After having spent some time looking and reading through this book I felt the need to write a review to inform others of the disappointing flaw I found in this book. Let me first say that the series 'Art Of' books produced for the Lord of the Rings trilogy were phenomenal compilations of art work and reference images. What made those books stand out so well was the meticulous inclusion of material from characters and environments that had even the briefest of appearances on screen. This is why I was shocked to find out that 'The Hobbit: An Unexpected Journey Chronicles - Art & Design' has absolutely no inclusion of artwork or images of Erebor, Dale, Dol Guldur, or Azog the Desecrator. The omission of these environments/character may not be an issue to everyone but it certainly prevents this book from being a complete collection of what was seen in the film. I find this particularly strange with Azog considering the amount of screen time he is given. Also although Erebor will without a doubt be present in at least one of the proceeding books for the forthcoming films, it is still a major flaw not to include ANY designs or images for an element that is as visually stunning and narratively important as it is.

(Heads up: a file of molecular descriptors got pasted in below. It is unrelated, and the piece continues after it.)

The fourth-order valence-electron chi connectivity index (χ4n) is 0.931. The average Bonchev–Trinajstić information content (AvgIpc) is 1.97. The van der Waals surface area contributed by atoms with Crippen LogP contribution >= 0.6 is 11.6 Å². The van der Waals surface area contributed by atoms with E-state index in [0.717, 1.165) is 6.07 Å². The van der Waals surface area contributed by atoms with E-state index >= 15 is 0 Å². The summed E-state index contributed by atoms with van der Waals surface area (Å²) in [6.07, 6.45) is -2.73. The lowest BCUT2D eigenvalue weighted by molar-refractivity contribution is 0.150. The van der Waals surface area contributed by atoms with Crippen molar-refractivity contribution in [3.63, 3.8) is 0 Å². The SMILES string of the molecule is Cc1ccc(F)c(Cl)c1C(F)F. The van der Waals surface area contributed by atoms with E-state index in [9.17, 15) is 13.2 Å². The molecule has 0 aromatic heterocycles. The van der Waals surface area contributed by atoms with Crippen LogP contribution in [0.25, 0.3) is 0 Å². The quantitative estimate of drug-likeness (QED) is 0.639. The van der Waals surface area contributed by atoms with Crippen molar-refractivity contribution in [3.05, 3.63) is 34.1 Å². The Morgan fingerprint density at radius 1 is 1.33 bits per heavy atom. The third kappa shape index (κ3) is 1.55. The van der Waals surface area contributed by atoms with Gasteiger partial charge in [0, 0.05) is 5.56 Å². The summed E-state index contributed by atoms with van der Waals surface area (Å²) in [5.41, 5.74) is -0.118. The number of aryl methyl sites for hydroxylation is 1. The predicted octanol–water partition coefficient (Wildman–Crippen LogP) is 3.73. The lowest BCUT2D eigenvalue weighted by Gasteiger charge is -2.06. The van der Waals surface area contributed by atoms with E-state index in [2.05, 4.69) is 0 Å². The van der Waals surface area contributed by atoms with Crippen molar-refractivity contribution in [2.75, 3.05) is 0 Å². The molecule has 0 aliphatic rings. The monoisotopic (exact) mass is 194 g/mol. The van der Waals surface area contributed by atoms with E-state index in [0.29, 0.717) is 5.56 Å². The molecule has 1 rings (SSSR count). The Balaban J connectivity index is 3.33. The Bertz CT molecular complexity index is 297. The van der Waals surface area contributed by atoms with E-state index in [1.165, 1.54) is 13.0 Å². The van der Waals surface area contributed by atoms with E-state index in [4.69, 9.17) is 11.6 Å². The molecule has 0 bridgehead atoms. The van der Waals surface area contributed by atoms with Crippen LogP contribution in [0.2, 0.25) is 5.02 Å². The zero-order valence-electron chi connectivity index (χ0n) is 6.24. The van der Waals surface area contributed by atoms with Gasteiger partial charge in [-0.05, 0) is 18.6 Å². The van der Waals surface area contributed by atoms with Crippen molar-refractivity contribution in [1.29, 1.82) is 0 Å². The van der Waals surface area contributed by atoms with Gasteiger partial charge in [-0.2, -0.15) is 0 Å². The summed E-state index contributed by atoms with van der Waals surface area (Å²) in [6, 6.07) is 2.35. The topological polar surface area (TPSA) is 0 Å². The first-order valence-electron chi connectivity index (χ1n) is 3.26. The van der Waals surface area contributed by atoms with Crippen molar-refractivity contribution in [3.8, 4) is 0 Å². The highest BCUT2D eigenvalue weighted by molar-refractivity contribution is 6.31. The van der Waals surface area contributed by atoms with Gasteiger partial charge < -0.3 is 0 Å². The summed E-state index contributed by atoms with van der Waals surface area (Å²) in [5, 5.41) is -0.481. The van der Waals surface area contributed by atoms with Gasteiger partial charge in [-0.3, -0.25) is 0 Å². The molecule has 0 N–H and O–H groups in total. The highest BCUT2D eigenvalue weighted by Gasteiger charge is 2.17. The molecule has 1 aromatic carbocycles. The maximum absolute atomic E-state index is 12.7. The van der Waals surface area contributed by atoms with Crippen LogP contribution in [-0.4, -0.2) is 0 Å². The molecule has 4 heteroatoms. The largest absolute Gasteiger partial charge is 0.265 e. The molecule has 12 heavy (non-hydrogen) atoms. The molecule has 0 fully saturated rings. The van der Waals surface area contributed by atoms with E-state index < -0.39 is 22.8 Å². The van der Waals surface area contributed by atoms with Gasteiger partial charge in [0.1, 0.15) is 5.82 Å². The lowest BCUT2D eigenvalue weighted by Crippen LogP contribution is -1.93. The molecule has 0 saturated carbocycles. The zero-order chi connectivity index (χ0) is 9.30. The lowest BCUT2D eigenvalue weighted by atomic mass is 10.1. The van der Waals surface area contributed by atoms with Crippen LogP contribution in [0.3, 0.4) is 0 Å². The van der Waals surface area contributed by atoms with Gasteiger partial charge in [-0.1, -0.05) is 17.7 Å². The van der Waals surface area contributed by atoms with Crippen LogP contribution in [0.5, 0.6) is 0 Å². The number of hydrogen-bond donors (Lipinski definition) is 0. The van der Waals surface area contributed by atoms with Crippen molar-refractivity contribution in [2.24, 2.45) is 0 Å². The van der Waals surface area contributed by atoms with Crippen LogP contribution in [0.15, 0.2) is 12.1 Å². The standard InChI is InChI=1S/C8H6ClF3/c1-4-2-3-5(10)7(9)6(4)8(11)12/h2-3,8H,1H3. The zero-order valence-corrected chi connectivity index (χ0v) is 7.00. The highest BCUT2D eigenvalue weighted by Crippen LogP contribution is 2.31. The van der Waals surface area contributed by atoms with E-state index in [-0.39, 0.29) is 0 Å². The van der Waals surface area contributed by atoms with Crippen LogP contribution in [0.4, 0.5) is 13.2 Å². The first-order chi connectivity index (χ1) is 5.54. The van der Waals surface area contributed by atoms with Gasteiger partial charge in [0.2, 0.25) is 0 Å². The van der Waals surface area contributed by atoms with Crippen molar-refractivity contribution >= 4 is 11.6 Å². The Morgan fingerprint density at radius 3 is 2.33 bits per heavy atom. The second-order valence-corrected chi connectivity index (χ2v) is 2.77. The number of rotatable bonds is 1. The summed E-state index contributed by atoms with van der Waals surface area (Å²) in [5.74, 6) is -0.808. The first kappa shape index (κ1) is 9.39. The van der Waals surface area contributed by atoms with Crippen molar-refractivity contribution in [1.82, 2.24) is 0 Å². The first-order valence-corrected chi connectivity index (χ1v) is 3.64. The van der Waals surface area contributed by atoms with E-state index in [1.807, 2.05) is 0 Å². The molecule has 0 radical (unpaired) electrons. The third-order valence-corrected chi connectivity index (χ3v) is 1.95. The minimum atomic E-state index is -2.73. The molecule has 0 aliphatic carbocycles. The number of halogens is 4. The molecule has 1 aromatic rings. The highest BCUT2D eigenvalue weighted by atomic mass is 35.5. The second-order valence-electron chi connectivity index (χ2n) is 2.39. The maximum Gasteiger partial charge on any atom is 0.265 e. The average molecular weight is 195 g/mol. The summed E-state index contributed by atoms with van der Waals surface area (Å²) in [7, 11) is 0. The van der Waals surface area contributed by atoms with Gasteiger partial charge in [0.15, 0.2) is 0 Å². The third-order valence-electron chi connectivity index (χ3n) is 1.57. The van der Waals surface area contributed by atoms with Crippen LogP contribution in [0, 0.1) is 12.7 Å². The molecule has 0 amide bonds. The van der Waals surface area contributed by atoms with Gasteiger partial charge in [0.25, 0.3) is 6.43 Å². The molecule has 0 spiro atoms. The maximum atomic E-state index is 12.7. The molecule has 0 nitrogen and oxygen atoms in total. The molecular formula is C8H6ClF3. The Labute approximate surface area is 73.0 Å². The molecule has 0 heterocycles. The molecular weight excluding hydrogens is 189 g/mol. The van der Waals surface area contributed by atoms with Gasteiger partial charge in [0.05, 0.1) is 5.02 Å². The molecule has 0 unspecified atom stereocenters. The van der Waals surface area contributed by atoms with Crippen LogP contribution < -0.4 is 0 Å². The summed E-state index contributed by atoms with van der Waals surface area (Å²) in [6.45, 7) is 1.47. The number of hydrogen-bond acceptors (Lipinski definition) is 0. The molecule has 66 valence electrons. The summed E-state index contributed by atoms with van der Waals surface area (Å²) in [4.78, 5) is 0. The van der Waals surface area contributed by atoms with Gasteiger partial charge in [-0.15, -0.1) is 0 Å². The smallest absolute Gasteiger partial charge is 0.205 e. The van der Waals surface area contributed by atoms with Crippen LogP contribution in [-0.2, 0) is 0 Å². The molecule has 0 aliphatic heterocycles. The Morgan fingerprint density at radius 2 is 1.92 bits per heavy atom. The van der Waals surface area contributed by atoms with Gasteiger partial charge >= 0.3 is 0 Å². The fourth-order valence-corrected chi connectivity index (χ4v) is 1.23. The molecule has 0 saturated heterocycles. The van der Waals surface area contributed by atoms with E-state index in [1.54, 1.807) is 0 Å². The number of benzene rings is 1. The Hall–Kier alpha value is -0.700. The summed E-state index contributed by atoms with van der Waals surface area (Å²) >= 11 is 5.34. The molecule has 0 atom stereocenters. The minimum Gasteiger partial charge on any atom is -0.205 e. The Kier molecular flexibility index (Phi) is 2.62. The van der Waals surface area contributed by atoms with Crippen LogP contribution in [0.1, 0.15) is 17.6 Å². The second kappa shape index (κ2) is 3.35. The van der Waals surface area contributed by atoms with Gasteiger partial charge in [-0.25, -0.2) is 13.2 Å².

On the plus side though what is included in this book is a magnificently detailed look at each of Thorin's company, with most of the dwarves having at least a double page spread showing complete breakdowns of each costume, including an incredible selection of beard designs. The supporting text is, as usual with these kinds of books, extremely informative and interesting to read. I am a particularly avid fan of Weta and they never bore me with their attention to detail, so if you enjoy reading 'Art Of' books as much as looking through them then this book with not disappoint in that area. It is also nice to read some comments from the actors themselves, showing even they had a little say in the design of their respective character's appearance from concept to screen.
Other than the missing bits mentioned above, the rest of the book is filled with what you would expect to see, and this is laid out pretty much in the order that it appears chronologically in the film.
In terms of aesthetics the book itself a beautiful execution of design, especially the book face which has an interesting faux leather appearance and feel to it. A little bonus to the book is the inclusion of fold-outs of Thorin's map and the contract which are nice touches.
In conclusion 'The Hobbit: An Unexpected Journey Chronicles - Art & Design' is a fantastic book that presents the design behind the film in an excellent way, but unfortunately it falls just short of the high standard set by the books for the Lord of the Ring trilogy.
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